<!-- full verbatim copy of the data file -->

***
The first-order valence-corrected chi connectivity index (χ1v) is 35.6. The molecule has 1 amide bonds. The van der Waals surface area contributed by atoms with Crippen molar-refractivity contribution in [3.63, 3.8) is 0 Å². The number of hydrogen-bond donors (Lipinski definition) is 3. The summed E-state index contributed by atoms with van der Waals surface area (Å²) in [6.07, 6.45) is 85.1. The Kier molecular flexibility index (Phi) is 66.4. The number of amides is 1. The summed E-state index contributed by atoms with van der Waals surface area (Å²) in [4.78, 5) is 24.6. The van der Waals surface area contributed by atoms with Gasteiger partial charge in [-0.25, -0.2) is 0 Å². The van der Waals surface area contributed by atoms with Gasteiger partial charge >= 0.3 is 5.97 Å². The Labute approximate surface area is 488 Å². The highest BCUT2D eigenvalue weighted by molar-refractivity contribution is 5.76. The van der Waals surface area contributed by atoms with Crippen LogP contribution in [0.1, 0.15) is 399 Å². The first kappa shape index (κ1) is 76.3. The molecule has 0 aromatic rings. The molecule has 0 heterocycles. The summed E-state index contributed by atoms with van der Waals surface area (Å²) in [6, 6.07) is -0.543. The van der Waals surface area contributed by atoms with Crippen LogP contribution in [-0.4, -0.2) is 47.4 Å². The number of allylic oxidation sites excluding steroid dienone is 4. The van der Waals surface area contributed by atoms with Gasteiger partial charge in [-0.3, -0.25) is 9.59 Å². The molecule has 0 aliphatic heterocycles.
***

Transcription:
The first-order valence-corrected chi connectivity index (χ1v) is 35.6. The molecule has 1 amide bonds. The van der Waals surface area contributed by atoms with Crippen molar-refractivity contribution in [3.63, 3.8) is 0 Å². The number of hydrogen-bond donors (Lipinski definition) is 3. The summed E-state index contributed by atoms with van der Waals surface area (Å²) in [6.07, 6.45) is 85.1. The Kier molecular flexibility index (Phi) is 66.4. The number of amides is 1. The summed E-state index contributed by atoms with van der Waals surface area (Å²) in [4.78, 5) is 24.6. The van der Waals surface area contributed by atoms with Gasteiger partial charge in [-0.25, -0.2) is 0 Å². The van der Waals surface area contributed by atoms with Gasteiger partial charge >= 0.3 is 5.97 Å². The Labute approximate surface area is 488 Å². The highest BCUT2D eigenvalue weighted by molar-refractivity contribution is 5.76. The van der Waals surface area contributed by atoms with Crippen LogP contribution in [0.1, 0.15) is 399 Å². The first kappa shape index (κ1) is 76.3. The molecule has 0 aromatic rings. The molecule has 0 heterocycles. The summed E-state index contributed by atoms with van der Waals surface area (Å²) in [6, 6.07) is -0.543. The van der Waals surface area contributed by atoms with Crippen LogP contribution in [-0.4, -0.2) is 47.4 Å². The number of allylic oxidation sites excluding steroid dienone is 4. The van der Waals surface area contributed by atoms with Gasteiger partial charge in [-0.3, -0.25) is 9.59 Å². The molecule has 0 aliphatic heterocycles.